Spotlight: Sunburnt Country by Joëlle Gergis
Bringing together climate science and Australian history, Sunburnt Country tells many stories about how Australia’s weather and climate has varied over the last thousand years and is likely to change over the next century.
In this month’s issue of The Monthly, author and climate scientist Joëlle Gergis draws on a recent study led by the CSIRO and Bureau of Meteorology to warn that ‘we may witness planetary collapse far sooner than once thought’. The study finds that based on our current high-emissions trajectory, Australia could warm up to 7°C above pre-industrial levels by the end of the century. As she has been for many years, Dr. Gergis urges Australians to confront the reality of climate catastrophe and the threat that it poses to our planet and our lives.
From 2009-2012, Joëlle Gergis led the Australian Research Council Linkage funded South-Eastern Australian Recent Climate History (SEARCH) project; a landmark initiative spanning the sciences and the humanities to reconstruct the region’s climate variability from first European settlement in 1788. At that point, no such climate reconstruction existed for Australia as a whole or for south-eastern Australia, which had the highest concentration of early weather observations and written records from colonists. The project was a tremendous success and was awarded the Eureka Prize for Excellence in Interdisciplinary Scientific Research in 2014.
Joëlle’s debut book, Sunburnt Country, arose from that project and pieces together Australia’s climate history for the first time. Bringing together science and history, it tells many interwoven stories about how Australia’s weather and climate has varied over the last thousand years and is likely to change over the next century, affecting the environment and people, including Indigenous communities, colonial settlers from the First Fleet to Federation, current Australian society and future generations.
Sunburnt Country has been praised not only for its meticulous research and vivid narrative, but also for its concise and accessible communication of complex scientific ideas. In the Australian Book Review, Lauren Rickards describes it as a ‘fascinating, timely, uneven book’ that uses ‘easy-to-understand snippets of scientific studies’. In the Sydney Morning Herald James Bradley praises Gergis’ ability to connect readers with the future by ‘unpicking the complexities of our past climate and showing us how they relate to our future’. Sunburnt Country was included in the Australian Geographic list of ‘7 books Australian climate change scientists recommend you read’, with University of Melbourne lecturer Andrew King noting that it is ‘written in such a way as to be understandable to all audiences with an interest in the subject but without a scientific background.’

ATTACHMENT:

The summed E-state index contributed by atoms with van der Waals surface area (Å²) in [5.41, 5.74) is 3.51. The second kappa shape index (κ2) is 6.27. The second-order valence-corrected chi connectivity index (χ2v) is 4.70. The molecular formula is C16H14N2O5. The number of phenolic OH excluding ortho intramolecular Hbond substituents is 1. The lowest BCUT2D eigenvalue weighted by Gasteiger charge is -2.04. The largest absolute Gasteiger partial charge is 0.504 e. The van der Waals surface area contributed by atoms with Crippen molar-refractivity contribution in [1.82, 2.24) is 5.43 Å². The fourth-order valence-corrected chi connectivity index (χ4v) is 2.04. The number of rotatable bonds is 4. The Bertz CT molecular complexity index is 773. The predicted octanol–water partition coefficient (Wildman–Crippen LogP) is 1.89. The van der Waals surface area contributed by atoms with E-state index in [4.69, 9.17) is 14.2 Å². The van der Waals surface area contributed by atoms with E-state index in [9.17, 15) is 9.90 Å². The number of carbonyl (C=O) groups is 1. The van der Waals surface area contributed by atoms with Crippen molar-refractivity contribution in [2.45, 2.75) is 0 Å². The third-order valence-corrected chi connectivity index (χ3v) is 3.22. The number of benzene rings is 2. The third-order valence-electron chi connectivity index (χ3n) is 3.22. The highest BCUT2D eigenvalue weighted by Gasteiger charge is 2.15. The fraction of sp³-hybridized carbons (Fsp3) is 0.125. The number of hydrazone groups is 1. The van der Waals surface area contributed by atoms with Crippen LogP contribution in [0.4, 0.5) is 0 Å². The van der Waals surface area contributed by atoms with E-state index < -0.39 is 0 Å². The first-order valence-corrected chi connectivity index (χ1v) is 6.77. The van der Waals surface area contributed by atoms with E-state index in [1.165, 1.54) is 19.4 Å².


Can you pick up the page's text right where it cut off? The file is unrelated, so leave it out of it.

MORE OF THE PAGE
Dr. Gergis’ tact and skill when it comes to science communication has made her a frequent media commentator on climate change and the need for urgent action. In 2018, she spoke to Nate Byrne about her research on ABC News Breakfast and later that year delivered an audio lecture with the State Library of Victoria on the long-term history of Australian climate variability and extremes.
Joëlle also wrote and spoke extensively on the Australian bushfire crisis last summer. She appeared on 60 Minutes to provide her perspective on the crisis and highlight Australia’s climate vulnerability. In a piece in The Conversation Joëlle dispels the myth that these bushfires were simply a part of natural climate variability, and warns that ‘unless there are global reductions in greenhouse gas emissions, temperatures will continue to rise, increasing the risk that catastrophic bushfire conditions become Australia’s “new normal”’. In The Guardian, Joëlle describes the bushfires as a reminder that ‘no matter how much we want to avoid addressing the problem of climate change, it simply cannot be ignored...it is now part of every Australia’s lived experience’.
In 2019 Joëlle Gergis was the recipient of the Australian Meteorological and Oceanographic Society (AMOS) Science Outreach Award for her continual efforts to communicate climate science to the public. The judges commended her work towards reaching a more general audience through mainstream media coverage and public lectures and described Sunburnt Country as her ‘most outstanding contribution’ to engaging the public with Australian climate science.